Post processing was done by digitally subtracting the precontrast images from the sequential post-contrast images.

  • o

    Kinetic analysis was done using the mean curve technique.

  • o

    MR mammography reporting was done using ACR MRI BI-RADS Lexicon 5th edition.

  • o

    All the patients were followed-up for histopathology and immunohistochemistry correlation.

Statistical analysis

The acquired data was imported into Excel 2019, and the analysis was performed using Excel 2019 and the program Epi info version 7.2.5.

The findings were presented in descriptive and inferential statistics.

A probability value of less than 0.05 was deemed statistically significant. Frequencies and percentages were also employed. The mean and standard deviation of continuous variables were determined. The chi-square test was used to determine categorical parameters.

Results

Molecular subtype: 36% patients were found to be Luminal A, 24% as basal, 20% as HER2 enriched and another 20% as Luminal B type of molecular subtypes in our study with 50 patients.

Association between shape and molecular subtype: [Table 1] [Figure 1] There was a significant association between shape and molecular subtype. It was irregular in most of the luminal type of carcinoma, round in the basal type.

Table 1: Shape and molecular subtype.
Molecular subtype
Shape Bas al HER2 enriched Luminal A Luminal B Total
Irregular 2 5 10 4 21
Oval 1 0 2 1 4
Round 10 5 6 5 25
Total 12 10 18 10 50
df Probability Chi-Squared
27.751 12 0.006

HER2: Human epidermal growth factor receptor 2

Shape and molecular subtypes.
Figure 1:
Shape and molecular subtypes.

Association between margin and molecular subtype: [Table 2] There was no significant association between margin and molecular subtypes. However circumscribed margins were more commonly seen in luminal subtypes.

Table 2: Margins and molecular subtypes.
Molecular subtype
Margin Bas al HER2 enriched Luminal A Luminal B Total
C 4 4 5 1 14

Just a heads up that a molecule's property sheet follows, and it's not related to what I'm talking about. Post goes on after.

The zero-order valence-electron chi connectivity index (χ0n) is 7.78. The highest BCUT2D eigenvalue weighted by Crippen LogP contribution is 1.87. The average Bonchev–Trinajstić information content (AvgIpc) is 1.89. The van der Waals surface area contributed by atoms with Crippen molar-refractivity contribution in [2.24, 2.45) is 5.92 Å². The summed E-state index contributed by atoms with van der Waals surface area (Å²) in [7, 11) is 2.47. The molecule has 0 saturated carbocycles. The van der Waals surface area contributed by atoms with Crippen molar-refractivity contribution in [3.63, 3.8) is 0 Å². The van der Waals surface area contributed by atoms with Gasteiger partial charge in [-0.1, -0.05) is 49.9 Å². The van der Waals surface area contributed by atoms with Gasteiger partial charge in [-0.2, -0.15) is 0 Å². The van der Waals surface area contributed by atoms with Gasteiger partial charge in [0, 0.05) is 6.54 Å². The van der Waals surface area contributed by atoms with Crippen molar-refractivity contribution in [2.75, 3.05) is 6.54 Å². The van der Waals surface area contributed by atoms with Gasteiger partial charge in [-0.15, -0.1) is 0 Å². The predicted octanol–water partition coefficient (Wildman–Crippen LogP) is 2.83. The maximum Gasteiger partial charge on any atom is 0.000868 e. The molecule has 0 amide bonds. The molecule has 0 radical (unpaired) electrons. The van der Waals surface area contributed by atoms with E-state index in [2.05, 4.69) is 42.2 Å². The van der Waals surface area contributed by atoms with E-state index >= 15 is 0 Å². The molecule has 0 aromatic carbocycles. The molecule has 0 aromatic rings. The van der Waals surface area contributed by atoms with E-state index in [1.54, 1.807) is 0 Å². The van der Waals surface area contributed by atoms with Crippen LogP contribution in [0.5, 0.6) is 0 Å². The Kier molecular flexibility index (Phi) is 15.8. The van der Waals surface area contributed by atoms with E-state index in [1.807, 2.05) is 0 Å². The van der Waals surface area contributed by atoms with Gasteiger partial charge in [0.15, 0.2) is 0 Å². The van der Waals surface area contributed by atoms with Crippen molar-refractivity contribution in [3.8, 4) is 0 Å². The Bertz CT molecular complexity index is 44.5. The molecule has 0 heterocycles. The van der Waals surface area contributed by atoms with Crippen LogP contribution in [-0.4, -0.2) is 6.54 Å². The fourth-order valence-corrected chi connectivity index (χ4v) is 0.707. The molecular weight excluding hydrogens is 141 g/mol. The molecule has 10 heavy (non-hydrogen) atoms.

NC 8 6 13 9 36
Total 12 10 18 10 50
Single Table Analysis
Chi-Squared df Probability
2.4912 3 0.4769

HER2: Human epidermal growth factor receptor 2

Association between internal enhancement and molecular subtype: [Table 3] [Figure 2] There was a significant association between internal enhancement and molecular subtype. Rim enhancement was more commonly seen in a basal subtype.

Table 3: Internal enhancement and molecular subtypes.
Molecular subtype
Internal enhancement Bas al HER2 enriched Luminal A Luminal B Total
Heterogeneous 5 7 16 9 37
Rim 7 3 2 1 13
Total 12 10 18 10 50
Single Table Analysis
Chi-Squared df Probability
27.3507 12 0.0069

HER2: Human epidermal growth factor receptor 2

Internal enhancement and molecular subtypes.
Figure 2:
Internal enhancement and molecular subtypes.

Association between kinetic curve assessment and molecular subtype: [Table 4] There was no significant association between kinetic curve assessment and molecular subtype.

Table 4: Kinetic curve assessment and molecular subtypes.
Molecular subtype
Kinetic curve assessment Bas al HER2 enriched Luminal A Luminal B Total
Type I 0 0 2 0 2
Type II 0 3 4 2 9
Type III 12 7 12 8 39
Total 12 10 18 10 50
Chi-Squared df Probability
8.3571 9 0.4986

HER2: Human epidermal growth factor receptor 2

Association between volume and molecular subtypes: [Table 5] There was a significant association between volume and molecular subtypes, as per ANOVA analysis. Tumor volume was calculated by approximating the tumor into an ellipsoid and taking the maximum dimensions of the tumor in the formula: V ≈ (4/3) × π × (L/2) × (W/2) × (H/2). L = length, W = width, and H = height of the tumor.